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BOISE — When Idaho lawmakers reconvene this year’s regular session on Monday, they’ll be doing so under a legal cloud, because there are conflicting legal opinions about whether they can turn the state’s part-time Legislature into a year-round one by simply never adjourning sine die and reconvening whenever they want.

An Idaho Attorney General’s opinion in May concluded that though the Senate adjourned sine die in May, the fact that the House just recessed means they’re both still in session, because the Idaho Constitution doesn’t allow one house to adjourn for more than three days without the concurrence of the other. However, it also called the situation “unique and without precedent,” and noted there was “risk” in pursuing this course, because a court could rule differently.

Former Idaho Supreme Court Chief Justice Jim Jones says his reading of the Idaho Constitution is that both houses are adjourned for the year, and only the governor can call them back into a special session.

It’s the current Idaho Supreme Court that would have to decide any challenge of the Legislature’s approach. And interestingly, in a footnote in the court’s unanimous Aug. 23 decision in the Reclaim Idaho v. State case, the justices appeared to take a position.

The footnote, on page nine of the 55-page decision, was added in regard to a statement about the 60-day limit that advocates of a voter referendum have to gather signatures after the Legislature adjourns sine die, or for the year, in order to qualify a referendum measure for the ballot. Referenda are ballot measures that reject an action the Legislature has taken.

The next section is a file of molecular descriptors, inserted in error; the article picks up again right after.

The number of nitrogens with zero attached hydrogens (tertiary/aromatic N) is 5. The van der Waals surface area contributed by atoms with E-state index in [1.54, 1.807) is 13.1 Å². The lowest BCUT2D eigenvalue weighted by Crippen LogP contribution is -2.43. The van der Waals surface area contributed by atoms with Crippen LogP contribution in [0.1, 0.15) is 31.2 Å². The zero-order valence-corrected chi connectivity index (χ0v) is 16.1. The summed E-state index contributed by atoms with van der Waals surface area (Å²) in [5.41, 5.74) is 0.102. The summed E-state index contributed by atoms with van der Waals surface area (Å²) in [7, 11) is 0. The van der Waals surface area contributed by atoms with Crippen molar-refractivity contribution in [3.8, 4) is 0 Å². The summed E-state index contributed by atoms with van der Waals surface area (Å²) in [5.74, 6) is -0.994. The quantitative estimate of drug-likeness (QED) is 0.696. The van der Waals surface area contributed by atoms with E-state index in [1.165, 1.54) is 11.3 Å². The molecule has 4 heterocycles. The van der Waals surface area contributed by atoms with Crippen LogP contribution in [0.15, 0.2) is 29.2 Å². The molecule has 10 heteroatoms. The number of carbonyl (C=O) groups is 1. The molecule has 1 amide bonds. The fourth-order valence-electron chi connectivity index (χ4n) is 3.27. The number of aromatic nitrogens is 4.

“The Idaho Senate adjourned its 2021 legislative session in May; however, the Idaho House of Representatives refused to do so, opting instead to recess to a date no later than Dec. 31, 2021,” Justice Greg Moeller wrote for the court. “Thus, the 60-day window for gathering the required signatures for the referendum has not yet commenced.”

This appears to say our Supreme Court justices believe the Legislature is still in session, and hasn’t yet adjourned sine die.

That said, the footnote is not a binding precedent; it appears to be what’s called “dicta,” typically statements made by the court about the law that were not necessary for the court to decide the case. But it still provides a tantalizing hint about the justices’ view of the issue.

The Cornell Law School Legal Information Institute defines dicta, formally “obiter dictum,” as, “A comment, suggestion, or observation made by a judge in an opinion that is not necessary to resolve the case, and as such, it is not legally binding on other courts but may still be cited as persuasive authority in future litigation.”

Sen. Grant Burgoyne, D-Boise, an attorney, said, “It’s very troubling to me that we’ve taken a Constitution that plainly contemplated a part-time Legislature, and we seem to have found a loophole that would make it a permanent Legislature if we want it to be — in perpetual session, contrary to what I think almost everybody in this state believes is appropriate. And contrary to what the people at the Constitutional Convention for this state believed, and contrary to some of the plain language in our Constitution. And it’s an enormous power grab.”